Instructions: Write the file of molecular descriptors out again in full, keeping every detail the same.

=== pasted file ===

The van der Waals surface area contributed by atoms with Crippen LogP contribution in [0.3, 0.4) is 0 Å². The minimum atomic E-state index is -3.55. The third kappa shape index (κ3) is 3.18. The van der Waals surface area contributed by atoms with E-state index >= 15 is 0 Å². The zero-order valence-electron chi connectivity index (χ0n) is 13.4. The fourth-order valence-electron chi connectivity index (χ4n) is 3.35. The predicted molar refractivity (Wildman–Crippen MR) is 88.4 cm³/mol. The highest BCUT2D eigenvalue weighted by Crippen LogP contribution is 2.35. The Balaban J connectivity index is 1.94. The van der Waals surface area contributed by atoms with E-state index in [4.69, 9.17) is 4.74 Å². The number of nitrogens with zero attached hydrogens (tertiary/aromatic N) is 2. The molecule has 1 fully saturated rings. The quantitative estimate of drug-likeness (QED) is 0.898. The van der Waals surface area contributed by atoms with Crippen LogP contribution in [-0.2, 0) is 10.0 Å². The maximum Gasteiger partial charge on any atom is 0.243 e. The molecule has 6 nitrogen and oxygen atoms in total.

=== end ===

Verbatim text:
The van der Waals surface area contributed by atoms with Crippen LogP contribution in [0.3, 0.4) is 0 Å². The minimum atomic E-state index is -3.55. The third kappa shape index (κ3) is 3.18. The van der Waals surface area contributed by atoms with E-state index >= 15 is 0 Å². The zero-order valence-electron chi connectivity index (χ0n) is 13.4. The fourth-order valence-electron chi connectivity index (χ4n) is 3.35. The predicted molar refractivity (Wildman–Crippen MR) is 88.4 cm³/mol. The highest BCUT2D eigenvalue weighted by Crippen LogP contribution is 2.35. The Balaban J connectivity index is 1.94. The van der Waals surface area contributed by atoms with E-state index in [4.69, 9.17) is 4.74 Å². The number of nitrogens with zero attached hydrogens (tertiary/aromatic N) is 2. The molecule has 1 fully saturated rings. The quantitative estimate of drug-likeness (QED) is 0.898. The van der Waals surface area contributed by atoms with Crippen LogP contribution in [-0.2, 0) is 10.0 Å². The maximum Gasteiger partial charge on any atom is 0.243 e. The molecule has 6 nitrogen and oxygen atoms in total.